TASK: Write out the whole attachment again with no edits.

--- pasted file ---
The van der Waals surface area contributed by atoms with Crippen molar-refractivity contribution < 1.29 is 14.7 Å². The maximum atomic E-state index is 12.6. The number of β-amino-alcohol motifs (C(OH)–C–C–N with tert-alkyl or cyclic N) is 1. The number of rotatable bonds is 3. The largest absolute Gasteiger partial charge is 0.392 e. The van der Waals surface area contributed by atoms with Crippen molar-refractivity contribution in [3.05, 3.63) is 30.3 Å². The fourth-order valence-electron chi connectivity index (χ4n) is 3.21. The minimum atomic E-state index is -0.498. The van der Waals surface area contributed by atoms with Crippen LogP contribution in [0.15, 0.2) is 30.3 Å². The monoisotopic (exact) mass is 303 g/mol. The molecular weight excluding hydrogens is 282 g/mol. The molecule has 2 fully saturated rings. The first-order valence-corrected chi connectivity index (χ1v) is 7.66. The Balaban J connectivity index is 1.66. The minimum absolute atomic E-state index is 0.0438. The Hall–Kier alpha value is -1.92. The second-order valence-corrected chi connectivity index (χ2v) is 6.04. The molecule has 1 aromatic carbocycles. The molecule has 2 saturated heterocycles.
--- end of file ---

The van der Waals surface area contributed by atoms with Crippen molar-refractivity contribution < 1.29 is 14.7 Å². The maximum atomic E-state index is 12.6. The number of β-amino-alcohol motifs (C(OH)–C–C–N with tert-alkyl or cyclic N) is 1. The number of rotatable bonds is 3. The largest absolute Gasteiger partial charge is 0.392 e. The van der Waals surface area contributed by atoms with Crippen molar-refractivity contribution in [3.05, 3.63) is 30.3 Å². The fourth-order valence-electron chi connectivity index (χ4n) is 3.21. The minimum atomic E-state index is -0.498. The van der Waals surface area contributed by atoms with Crippen LogP contribution in [0.15, 0.2) is 30.3 Å². The monoisotopic (exact) mass is 303 g/mol. The molecular weight excluding hydrogens is 282 g/mol. The molecule has 2 fully saturated rings. The first-order valence-corrected chi connectivity index (χ1v) is 7.66. The Balaban J connectivity index is 1.66. The minimum absolute atomic E-state index is 0.0438. The Hall–Kier alpha value is -1.92. The second-order valence-corrected chi connectivity index (χ2v) is 6.04. The molecule has 1 aromatic carbocycles. The molecule has 2 saturated heterocycles.